Tolerating this is not enough. Any theory of justice which fails to appreciate the higher instincts of mankind is a manifesto for venal banality, for the last man. While Chris might see it as ignoble to want to take the results of a gamble you would not have chosen it would seem, to me, to be mean spirited and low to value some having the comfort to read, paint and own big boats lower than avoiding the risk of being born in Burnley.

I hope that, were I to find myself in an original position, I would choose that some be comfortable enough to read, paint or own stunning yachts (I am still in close to an original position with regards owning a luxury yacht) even if that came at the expense of me risking being worse off. Being born disadvantaged would be a sacrifice I hope I would be happy to risk so that humanity might, on occasion, do something glorious that might ennoble us all.


Gracchi said...

Matthew can I just push you a bit on this- you talk about higher pleasures and enbobling us all but how do you define that. Why does art ennoble us all and what are the higher pleasures? Is there for instance a moral duty to have taste in some sense. It strikes me that you need to define this in order to justify your position.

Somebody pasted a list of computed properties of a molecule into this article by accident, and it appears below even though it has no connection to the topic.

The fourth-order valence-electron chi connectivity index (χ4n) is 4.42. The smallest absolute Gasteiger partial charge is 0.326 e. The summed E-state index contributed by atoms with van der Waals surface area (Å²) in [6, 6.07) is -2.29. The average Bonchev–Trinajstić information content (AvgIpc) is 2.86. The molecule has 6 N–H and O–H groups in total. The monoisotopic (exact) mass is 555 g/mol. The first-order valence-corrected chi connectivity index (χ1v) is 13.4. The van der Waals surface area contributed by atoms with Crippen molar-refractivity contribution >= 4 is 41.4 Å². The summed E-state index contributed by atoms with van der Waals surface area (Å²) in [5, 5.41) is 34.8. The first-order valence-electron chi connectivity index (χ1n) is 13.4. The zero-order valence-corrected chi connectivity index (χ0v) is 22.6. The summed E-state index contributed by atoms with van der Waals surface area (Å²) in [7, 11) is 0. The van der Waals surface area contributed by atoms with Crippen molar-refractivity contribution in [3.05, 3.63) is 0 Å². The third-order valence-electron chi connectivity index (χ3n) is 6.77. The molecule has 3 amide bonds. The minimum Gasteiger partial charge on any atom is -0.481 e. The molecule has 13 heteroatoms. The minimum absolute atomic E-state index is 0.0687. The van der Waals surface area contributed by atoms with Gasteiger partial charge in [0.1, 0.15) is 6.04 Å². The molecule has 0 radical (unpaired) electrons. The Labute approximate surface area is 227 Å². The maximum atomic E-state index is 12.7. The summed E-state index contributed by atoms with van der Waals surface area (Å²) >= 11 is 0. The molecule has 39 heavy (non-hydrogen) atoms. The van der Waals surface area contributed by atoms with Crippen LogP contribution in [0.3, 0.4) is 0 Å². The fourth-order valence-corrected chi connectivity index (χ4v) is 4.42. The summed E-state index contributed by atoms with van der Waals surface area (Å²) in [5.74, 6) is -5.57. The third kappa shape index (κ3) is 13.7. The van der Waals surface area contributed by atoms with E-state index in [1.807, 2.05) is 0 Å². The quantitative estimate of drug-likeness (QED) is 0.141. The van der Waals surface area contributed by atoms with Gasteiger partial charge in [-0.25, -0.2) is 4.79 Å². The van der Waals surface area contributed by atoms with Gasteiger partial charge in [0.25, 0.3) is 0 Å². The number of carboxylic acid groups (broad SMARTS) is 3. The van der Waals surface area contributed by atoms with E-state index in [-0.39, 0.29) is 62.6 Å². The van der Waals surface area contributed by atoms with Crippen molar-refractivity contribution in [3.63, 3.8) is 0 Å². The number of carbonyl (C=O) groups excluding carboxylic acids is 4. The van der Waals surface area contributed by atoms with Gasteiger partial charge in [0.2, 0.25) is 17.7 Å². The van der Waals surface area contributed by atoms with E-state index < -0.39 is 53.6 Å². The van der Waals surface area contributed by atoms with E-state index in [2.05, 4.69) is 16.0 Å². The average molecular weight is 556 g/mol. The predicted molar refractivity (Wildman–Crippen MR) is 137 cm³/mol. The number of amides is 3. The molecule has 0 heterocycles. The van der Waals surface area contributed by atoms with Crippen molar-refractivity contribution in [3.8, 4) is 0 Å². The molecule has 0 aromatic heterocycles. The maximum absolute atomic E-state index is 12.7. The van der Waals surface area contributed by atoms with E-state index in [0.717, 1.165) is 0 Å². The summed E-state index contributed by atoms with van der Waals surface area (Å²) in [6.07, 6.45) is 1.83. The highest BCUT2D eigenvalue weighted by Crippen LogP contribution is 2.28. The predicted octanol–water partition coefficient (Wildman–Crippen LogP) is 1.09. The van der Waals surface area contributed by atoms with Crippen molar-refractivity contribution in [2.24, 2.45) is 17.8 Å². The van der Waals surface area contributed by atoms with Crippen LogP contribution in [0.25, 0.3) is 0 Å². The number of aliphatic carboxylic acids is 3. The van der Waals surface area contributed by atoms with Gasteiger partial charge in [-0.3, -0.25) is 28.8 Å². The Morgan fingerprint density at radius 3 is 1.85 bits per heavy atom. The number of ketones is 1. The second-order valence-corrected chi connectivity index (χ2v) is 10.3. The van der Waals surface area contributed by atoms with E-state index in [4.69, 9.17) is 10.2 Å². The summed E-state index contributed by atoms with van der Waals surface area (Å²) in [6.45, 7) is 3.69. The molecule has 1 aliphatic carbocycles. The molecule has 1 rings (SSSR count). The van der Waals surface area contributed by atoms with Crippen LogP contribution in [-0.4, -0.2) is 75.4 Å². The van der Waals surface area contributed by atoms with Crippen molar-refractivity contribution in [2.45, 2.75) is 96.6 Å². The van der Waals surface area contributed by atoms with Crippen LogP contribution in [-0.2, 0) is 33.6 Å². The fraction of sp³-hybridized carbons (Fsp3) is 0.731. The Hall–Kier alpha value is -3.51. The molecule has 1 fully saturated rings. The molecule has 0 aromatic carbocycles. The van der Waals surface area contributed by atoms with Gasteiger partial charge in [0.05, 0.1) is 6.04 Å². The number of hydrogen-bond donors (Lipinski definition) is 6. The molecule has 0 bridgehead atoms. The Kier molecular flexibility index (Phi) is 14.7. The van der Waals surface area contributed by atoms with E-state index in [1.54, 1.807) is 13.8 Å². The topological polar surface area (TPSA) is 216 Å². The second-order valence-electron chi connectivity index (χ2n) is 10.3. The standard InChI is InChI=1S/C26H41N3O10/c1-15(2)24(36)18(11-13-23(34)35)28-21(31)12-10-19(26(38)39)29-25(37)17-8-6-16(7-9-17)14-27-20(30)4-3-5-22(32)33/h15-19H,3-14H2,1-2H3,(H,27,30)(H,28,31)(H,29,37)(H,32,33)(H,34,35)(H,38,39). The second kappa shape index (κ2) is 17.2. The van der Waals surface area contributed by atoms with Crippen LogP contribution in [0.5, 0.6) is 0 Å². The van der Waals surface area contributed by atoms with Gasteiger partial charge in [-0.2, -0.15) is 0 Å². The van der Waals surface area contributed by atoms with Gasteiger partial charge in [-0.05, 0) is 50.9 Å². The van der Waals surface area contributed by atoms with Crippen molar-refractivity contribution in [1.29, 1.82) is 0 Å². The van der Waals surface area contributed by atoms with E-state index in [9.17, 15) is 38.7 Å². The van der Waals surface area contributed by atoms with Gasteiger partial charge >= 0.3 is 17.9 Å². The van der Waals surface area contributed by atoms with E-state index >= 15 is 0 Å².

Matthew Sinclair said...

Good question. There are two ways I can think of to look at that problem.

First, there is the old injunction that man is a thinking being, that thinking is our function. When we think and create we are at our best and most human.

In another sense, all moral reasoning needs to start from a pure value judgement of some kind and I'd prefer to celebrate the creative aspect of humanity rather than focus on avoiding risk of hardship. A moral philosophy built around avoiding risk seems small minded.

Anonymous said...


Very interesting stuff. The other problem with using redistributed taxation to insure against *bad luck* is that that is ALL you should insure against.

Poor parental choice/decisions ought to be excluded or otherwise you will have the ultimate in perverse incentives at the bottom: the worse you can make yourself look at conception, the more you stand to make for your child's bad luck insurance payout.

Not an attractive prospect for society...

Alex said...

We don't really know how we would behave in the original position: Would people be risk averse before they knew what they had to lose?

But this is a shot next to the target. The Rawlsian original position isn't an end in itself, it's a thought experiment designed to guide our actions.

Regarding art, I think you're forgetting that wealth doesn't have constant returns to scale. Rather, wealth (and income) exhibit increasing returns up to some point and then diminishing returns. Starting in extreme poverty, an increase in your income is likely to increase your ability either to appreciate it or, just as importantly, to create it, quite rapidly. But at the other end of the scale, reducing Bill Gates' income by a few percentage points is very unlikely to prevent any works of art.